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Ukraine VS Russia: Unilever to permit its 3,000 Russian workers to be conscripted

Ukraine VS Russia: Unilever to permit its 3,000 Russian workers to be conscripted

Ukraine VS Russia: Unilever to permit its 3,000 Russian workers to be conscripted

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The Russian Army

Unilever will allow its thousands of Russian workers to be conscripted into the Ukraine war as the row deepens over its decision to keep selling in the country.

The food giant, which prides itself on its “social purpose”, confirmed it was aware of the Russian law “requiring any company operating in Russia to permit the conscription of employees should they be called”, in a letter to campaign group B4Ukraine.

Reginaldo Ecclissato, Unilever’s chief business operations and supply chain officer, added: “We always comply with all the laws of the countries we operate in.”

It will fuel criticism over Unilever’s decision to keep selling food and hygiene products in Russia, while rivals have exited in response to the war in Ukraine.

The company, which owns Marmite and Dove soap said last year it would review its operations in Russia but is still selling what it deems is “everyday essential food” in the country, including ice cream.

Unilever was named as a sponsor of war by the Ukrainian government, after continuing to pay taxes in Russia.

Executives from the company have argued, “exiting is not straightforward”.

In the letter, issued in response to questions submitted by B4Ukraine, a coalition of more than 80 nonprofits who are urging multinationals to leave Russia, Mr Ecclissato said none of the options it had was “desirable”.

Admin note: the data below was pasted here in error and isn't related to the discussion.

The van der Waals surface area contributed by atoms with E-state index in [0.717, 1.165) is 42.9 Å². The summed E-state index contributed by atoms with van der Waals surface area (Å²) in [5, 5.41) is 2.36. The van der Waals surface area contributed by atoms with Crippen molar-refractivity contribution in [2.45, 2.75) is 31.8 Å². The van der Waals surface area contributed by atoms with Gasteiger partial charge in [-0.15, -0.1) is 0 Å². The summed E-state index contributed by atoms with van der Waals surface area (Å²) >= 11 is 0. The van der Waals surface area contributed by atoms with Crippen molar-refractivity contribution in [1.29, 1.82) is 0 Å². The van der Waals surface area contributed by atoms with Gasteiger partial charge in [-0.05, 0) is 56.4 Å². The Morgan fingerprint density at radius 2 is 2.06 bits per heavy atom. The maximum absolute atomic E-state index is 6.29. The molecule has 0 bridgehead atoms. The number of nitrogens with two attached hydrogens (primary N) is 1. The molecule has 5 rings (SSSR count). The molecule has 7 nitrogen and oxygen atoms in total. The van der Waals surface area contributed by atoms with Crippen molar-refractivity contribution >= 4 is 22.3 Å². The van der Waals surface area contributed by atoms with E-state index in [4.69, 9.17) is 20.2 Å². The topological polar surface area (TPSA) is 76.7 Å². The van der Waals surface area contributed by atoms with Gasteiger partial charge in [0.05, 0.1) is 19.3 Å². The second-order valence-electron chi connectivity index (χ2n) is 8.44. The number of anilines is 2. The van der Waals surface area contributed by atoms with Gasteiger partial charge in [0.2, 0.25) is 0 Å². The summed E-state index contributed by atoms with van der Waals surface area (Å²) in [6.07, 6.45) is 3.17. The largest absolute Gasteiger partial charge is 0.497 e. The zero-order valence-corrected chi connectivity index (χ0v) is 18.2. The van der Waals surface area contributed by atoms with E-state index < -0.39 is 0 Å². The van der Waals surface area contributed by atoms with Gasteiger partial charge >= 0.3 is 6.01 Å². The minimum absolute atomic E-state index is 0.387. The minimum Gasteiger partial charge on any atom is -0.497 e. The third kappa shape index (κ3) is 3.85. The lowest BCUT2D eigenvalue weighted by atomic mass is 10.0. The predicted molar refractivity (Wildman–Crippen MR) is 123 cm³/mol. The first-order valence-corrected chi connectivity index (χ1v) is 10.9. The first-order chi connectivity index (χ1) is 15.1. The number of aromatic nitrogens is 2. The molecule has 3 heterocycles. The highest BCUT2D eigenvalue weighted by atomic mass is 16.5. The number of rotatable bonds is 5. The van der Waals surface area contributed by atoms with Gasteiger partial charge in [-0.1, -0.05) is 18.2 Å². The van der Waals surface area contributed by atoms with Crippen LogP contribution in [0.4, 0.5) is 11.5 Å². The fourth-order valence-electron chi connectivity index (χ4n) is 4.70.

He said there was a risk that by selling the business, the Russian state could potentially “gain further benefit”.

If it closed the business down, Unilever said its business and brands in the country would be “appropriated – and then operated – by the Russian state”.

Mr Ecclissato wrote: “The third option is to allow the business to run with those strict constraints that we put in place last March… We believe the third remains the best option, both to avoid the risk of our business ending up in the hands of the Russian state, either directly or indirectly and to help protect our people. We will of course continue to keep this position under close review.”

It is understood that if Unilever employees were to be conscripted by the Russian army, their employment contracts would be suspended and wages would not be paid.

Earlier this month, Unilever was named as a sponsor of war by the Ukrainian government, after continuing to pay taxes in Russia, totalling RUB 3.8bn (£33m) last year.

The accusations were made by the Ukraine Solidarity Project, a group of veterans and international activists, who installed a billboard outside of Unilever’s London headquarters which depicted images of Ukrainian soldiers in the style of the company’s Dove adverts.

Valeriia Voshchevska, of the Ukraine Solidarity Project, described Unilever’s stance as “jaw-dropping”.

She said: “When people see Unilever products in the shops – like Hellman’s Mayonnaise, Marmite, Magnum and Dove – they now know that this company is prepared to conscript thousands of its workers for Russia’s war effort. It’s hard to get your head around.

“Unilever’s out of excuses. It needs to do the right thing and stop doing business in Russia now.”

 

 

Telegraph

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